My Micro-Ethnography and Week 7 round-up.

Here is the link to my Micro-Ethnography.

I created it using an “artificially intelligent” web design package. This is part of its editing facility:

I spent too long on this exercise at the expense of other things (such as tidying up this blog) which was not what I intended. Nevertheless,  I feel like I have an understanding of Kozinets (2010) and an appreciation for other netnographers that I did not start with. I’d need to suck up my guts and get on with sorting niggling bits of grammar, spelling and structure for an assessment. As it is, I think it stands well enough for the kind of “low-stakes” exercise we’ve been asked for. I’m both happy and annoyed with it at the same time. I like it for what it is, and what it represents, and I’m frustrated that I haven’t been able to do more in the time that I had.

Week 6 otherwise has been quieter on the life-streaming front. I followed in the footsteps of Fournier, Kop and Durand (2014) and tried out Nvivo. Which I share their reservations about (for another blog post, perhaps). In the end I just eyeballed my data and counted in my head….

I checked out the excellent micro-ethnography submissions from my EDC cohort, and managed to get comments through from their blogs on to mine.

I’m interested in pursuing something around Virtual Reality and community for my assessment, so I’m trying to pull in relevant articles in to my lifestream.

Categories are set up for most (if not all) my posts, which I’ll need to do something with, but for now they can be selected to filter down to some of the themes of my lifestream.

On to block three…

Fournier, H., Kop, R. & Durand, G., (2014). Challenges to Research in MOOCs. Journal of Online Learning and Teaching, 10(1), pp.1–15.

Data – The Machine Will Out

“With a high volume of data, there was no other choice than to utilize a computer program to aid in organizing the data and increase rigor by coding all data systematically” (Fournier et al, 2014 p6).

Thanks to MOOCs, which are made possible via computers and the Internet, the data sets generated can be so vast that there is “no other choice” (ibid) to use a computer to analyse the results. Fournier recognises the shortcomings of the “restrictive nature” (ibid) of such tools but carries on with them regardless.

The software used was NVivo (see QSR video below). Does the software claim to be more than human? It seems like it.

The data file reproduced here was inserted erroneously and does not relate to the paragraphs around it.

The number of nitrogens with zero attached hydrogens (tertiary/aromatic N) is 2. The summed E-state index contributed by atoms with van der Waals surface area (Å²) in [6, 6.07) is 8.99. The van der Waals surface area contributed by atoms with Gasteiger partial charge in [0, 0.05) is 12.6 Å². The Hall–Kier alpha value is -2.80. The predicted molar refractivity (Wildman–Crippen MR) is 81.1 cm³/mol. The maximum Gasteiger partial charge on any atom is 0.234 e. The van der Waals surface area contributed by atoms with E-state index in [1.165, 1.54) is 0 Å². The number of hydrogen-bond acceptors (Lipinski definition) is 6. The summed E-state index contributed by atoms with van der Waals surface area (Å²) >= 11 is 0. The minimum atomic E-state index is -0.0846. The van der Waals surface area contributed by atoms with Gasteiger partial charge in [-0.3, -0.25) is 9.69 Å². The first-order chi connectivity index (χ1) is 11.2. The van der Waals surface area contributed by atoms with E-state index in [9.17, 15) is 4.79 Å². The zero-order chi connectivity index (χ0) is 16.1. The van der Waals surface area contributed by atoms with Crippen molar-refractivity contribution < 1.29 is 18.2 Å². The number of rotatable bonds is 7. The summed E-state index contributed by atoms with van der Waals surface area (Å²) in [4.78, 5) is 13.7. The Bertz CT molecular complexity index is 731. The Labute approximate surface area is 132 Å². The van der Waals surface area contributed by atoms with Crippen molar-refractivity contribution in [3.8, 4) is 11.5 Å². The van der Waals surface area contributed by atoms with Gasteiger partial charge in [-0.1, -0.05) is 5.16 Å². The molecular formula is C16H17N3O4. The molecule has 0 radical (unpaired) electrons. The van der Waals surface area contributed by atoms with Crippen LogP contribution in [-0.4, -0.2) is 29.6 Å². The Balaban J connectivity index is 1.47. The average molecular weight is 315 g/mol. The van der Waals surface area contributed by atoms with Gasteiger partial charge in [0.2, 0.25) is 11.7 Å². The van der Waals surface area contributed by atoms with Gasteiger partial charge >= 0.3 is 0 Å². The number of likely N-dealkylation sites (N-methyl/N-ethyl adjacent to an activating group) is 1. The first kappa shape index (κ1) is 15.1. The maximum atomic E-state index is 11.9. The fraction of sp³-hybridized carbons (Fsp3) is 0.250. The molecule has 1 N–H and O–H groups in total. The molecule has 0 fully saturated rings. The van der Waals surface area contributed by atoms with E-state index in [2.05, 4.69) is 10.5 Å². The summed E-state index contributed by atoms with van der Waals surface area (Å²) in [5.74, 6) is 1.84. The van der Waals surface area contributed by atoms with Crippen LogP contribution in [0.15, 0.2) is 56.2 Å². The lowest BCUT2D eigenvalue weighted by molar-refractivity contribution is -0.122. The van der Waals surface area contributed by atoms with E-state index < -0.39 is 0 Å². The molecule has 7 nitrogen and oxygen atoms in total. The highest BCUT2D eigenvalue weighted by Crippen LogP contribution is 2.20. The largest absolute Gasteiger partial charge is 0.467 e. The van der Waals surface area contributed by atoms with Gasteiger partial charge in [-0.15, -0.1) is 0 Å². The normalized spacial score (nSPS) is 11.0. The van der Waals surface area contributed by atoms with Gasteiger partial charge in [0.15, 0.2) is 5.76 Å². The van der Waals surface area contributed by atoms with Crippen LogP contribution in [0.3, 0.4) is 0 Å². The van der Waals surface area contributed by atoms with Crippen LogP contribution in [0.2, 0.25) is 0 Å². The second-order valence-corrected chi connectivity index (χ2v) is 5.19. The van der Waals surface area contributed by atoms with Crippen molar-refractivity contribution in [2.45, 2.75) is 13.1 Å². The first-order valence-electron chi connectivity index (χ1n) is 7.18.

“Maximize your knowledge. Gain an Edge, and make better decisions ” (0:24).  Not just “better” but this software actually “helps you make intelligent decisions”(0:40) so you can “make robust decisions faster” (2:40) and “uncover insights faster” (4:09). “It’s the perfect option to start your research journey” (1:20).

This one was interesting though: “discover emerging themes, patterns and sentiment in minutes” (2:27). Sentiment! Interpreting sentiment is surely the domain of the human. Should we leave software to “[count] particular words, rather than interpreting them as a human researcher might do?” (Fournier et al, 2014 p6).

Fournier et al argue that human and machine working together is preferable for research in and around MOOC contributions. So I’m now signed up to a 14-day trial of this tool and I can see whether or not I feel my knowledge is “maximised”, an “edge” is gained, and my quick decision making is “better”, “robust” and “intelligent”.  This will form part of my micro-ethnography submission, I hope.

QSR International Video source:

Fournier, H., Kop, R. & Durand, G., (2014). Challenges to Research in MOOCs. Journal of Online Learning and Teaching, 10(1), pp.1–15.

Micro-Ethnography – formation of a community and/or groups

I’ve been participating in the University of Nottingham’s excellent reusable learning objects course, which is actually entitled “Designing E-Learning for Health”.

For my micro-ethnography, I am currently looking at two possible routes.

The first is to take a snapshot of comments from two different stages in the course (beginning and middle, most likely as the course is still underway) and see if it’s possible to attribute each comment in a single activity to a position on  Kozinet’s matrix as I discussed with my blog tutor, James, in the Week 5 round-up.

The course has  also now offered participants a practical challenge. I wonder if it’s possible to look at tracking somehow, the formation of the groups through the comments section of each week. I’m not sure if this will be practical to achieve in the time frame, but I possibly might find that information easy enough to pull together when I’m looking at the Kozinet’s frame work and pulling in some ideas about how the community is forming, its nature and so on.

I also have some ideas about presenting some quantitative information surrounding the discussion analysis in Minecraft, but I’m probably just making a rod for my back. We’ll see how time goes.

From Twitter – Blue-sky thinking before technological pragmatism